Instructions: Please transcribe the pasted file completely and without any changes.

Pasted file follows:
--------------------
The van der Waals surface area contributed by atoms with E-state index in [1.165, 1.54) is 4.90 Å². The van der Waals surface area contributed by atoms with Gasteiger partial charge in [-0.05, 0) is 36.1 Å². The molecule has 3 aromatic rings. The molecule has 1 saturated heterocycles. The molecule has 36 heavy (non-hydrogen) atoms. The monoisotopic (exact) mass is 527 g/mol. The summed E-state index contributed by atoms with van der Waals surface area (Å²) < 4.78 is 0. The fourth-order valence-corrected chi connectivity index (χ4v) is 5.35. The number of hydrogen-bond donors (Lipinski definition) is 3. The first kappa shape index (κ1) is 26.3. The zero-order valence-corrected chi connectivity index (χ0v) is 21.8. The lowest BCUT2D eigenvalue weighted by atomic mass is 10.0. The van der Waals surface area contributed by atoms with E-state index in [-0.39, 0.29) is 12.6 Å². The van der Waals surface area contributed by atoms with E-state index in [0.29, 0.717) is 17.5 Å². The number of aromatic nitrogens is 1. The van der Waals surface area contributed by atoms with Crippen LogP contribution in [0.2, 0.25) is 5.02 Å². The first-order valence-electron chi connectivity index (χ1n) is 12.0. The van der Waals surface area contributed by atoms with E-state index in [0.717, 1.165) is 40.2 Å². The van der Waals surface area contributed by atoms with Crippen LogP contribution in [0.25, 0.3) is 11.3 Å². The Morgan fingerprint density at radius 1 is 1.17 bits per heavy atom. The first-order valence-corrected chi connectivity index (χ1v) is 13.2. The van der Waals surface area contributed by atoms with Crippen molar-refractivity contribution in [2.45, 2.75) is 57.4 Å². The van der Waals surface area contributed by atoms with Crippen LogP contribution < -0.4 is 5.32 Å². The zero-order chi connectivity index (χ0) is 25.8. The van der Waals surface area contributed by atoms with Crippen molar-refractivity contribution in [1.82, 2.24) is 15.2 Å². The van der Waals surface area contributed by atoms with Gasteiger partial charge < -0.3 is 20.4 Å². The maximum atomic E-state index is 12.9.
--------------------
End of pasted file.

The van der Waals surface area contributed by atoms with E-state index in [1.165, 1.54) is 4.90 Å². The van der Waals surface area contributed by atoms with Gasteiger partial charge in [-0.05, 0) is 36.1 Å². The molecule has 3 aromatic rings. The molecule has 1 saturated heterocycles. The molecule has 36 heavy (non-hydrogen) atoms. The monoisotopic (exact) mass is 527 g/mol. The summed E-state index contributed by atoms with van der Waals surface area (Å²) < 4.78 is 0. The fourth-order valence-corrected chi connectivity index (χ4v) is 5.35. The number of hydrogen-bond donors (Lipinski definition) is 3. The first kappa shape index (κ1) is 26.3. The zero-order valence-corrected chi connectivity index (χ0v) is 21.8. The lowest BCUT2D eigenvalue weighted by atomic mass is 10.0. The van der Waals surface area contributed by atoms with E-state index in [-0.39, 0.29) is 12.6 Å². The van der Waals surface area contributed by atoms with E-state index in [0.29, 0.717) is 17.5 Å². The number of aromatic nitrogens is 1. The van der Waals surface area contributed by atoms with Crippen LogP contribution in [0.2, 0.25) is 5.02 Å². The first-order valence-electron chi connectivity index (χ1n) is 12.0. The van der Waals surface area contributed by atoms with E-state index in [0.717, 1.165) is 40.2 Å². The van der Waals surface area contributed by atoms with Crippen LogP contribution in [0.25, 0.3) is 11.3 Å². The Morgan fingerprint density at radius 1 is 1.17 bits per heavy atom. The first-order valence-corrected chi connectivity index (χ1v) is 13.2. The van der Waals surface area contributed by atoms with Crippen molar-refractivity contribution in [2.45, 2.75) is 57.4 Å². The van der Waals surface area contributed by atoms with Crippen LogP contribution < -0.4 is 5.32 Å². The zero-order chi connectivity index (χ0) is 25.8. The van der Waals surface area contributed by atoms with Crippen molar-refractivity contribution in [1.82, 2.24) is 15.2 Å². The van der Waals surface area contributed by atoms with Gasteiger partial charge < -0.3 is 20.4 Å². The maximum atomic E-state index is 12.9.